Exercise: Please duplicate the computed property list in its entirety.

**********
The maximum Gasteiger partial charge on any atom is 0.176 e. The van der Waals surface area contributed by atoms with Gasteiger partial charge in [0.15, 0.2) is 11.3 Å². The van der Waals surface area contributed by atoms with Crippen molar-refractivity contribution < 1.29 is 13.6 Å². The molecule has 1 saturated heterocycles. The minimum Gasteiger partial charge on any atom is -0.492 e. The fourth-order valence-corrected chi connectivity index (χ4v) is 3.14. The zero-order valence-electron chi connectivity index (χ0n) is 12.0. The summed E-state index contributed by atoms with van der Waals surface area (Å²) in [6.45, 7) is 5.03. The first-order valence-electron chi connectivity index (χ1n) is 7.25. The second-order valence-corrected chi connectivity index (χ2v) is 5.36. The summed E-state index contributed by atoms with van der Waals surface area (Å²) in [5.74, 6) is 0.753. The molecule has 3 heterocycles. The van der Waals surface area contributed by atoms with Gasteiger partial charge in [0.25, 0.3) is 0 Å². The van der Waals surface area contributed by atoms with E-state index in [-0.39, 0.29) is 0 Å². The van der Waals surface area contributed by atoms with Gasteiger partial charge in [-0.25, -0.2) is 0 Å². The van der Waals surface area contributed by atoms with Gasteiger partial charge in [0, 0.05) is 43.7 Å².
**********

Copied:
The maximum Gasteiger partial charge on any atom is 0.176 e. The van der Waals surface area contributed by atoms with Gasteiger partial charge in [0.15, 0.2) is 11.3 Å². The van der Waals surface area contributed by atoms with Crippen molar-refractivity contribution < 1.29 is 13.6 Å². The molecule has 1 saturated heterocycles. The minimum Gasteiger partial charge on any atom is -0.492 e. The fourth-order valence-corrected chi connectivity index (χ4v) is 3.14. The zero-order valence-electron chi connectivity index (χ0n) is 12.0. The summed E-state index contributed by atoms with van der Waals surface area (Å²) in [6.45, 7) is 5.03. The first-order valence-electron chi connectivity index (χ1n) is 7.25. The second-order valence-corrected chi connectivity index (χ2v) is 5.36. The summed E-state index contributed by atoms with van der Waals surface area (Å²) in [5.74, 6) is 0.753. The molecule has 3 heterocycles. The van der Waals surface area contributed by atoms with Gasteiger partial charge in [0.25, 0.3) is 0 Å². The van der Waals surface area contributed by atoms with E-state index in [-0.39, 0.29) is 0 Å². The van der Waals surface area contributed by atoms with Gasteiger partial charge in [-0.25, -0.2) is 0 Å². The van der Waals surface area contributed by atoms with Gasteiger partial charge in [0, 0.05) is 43.7 Å².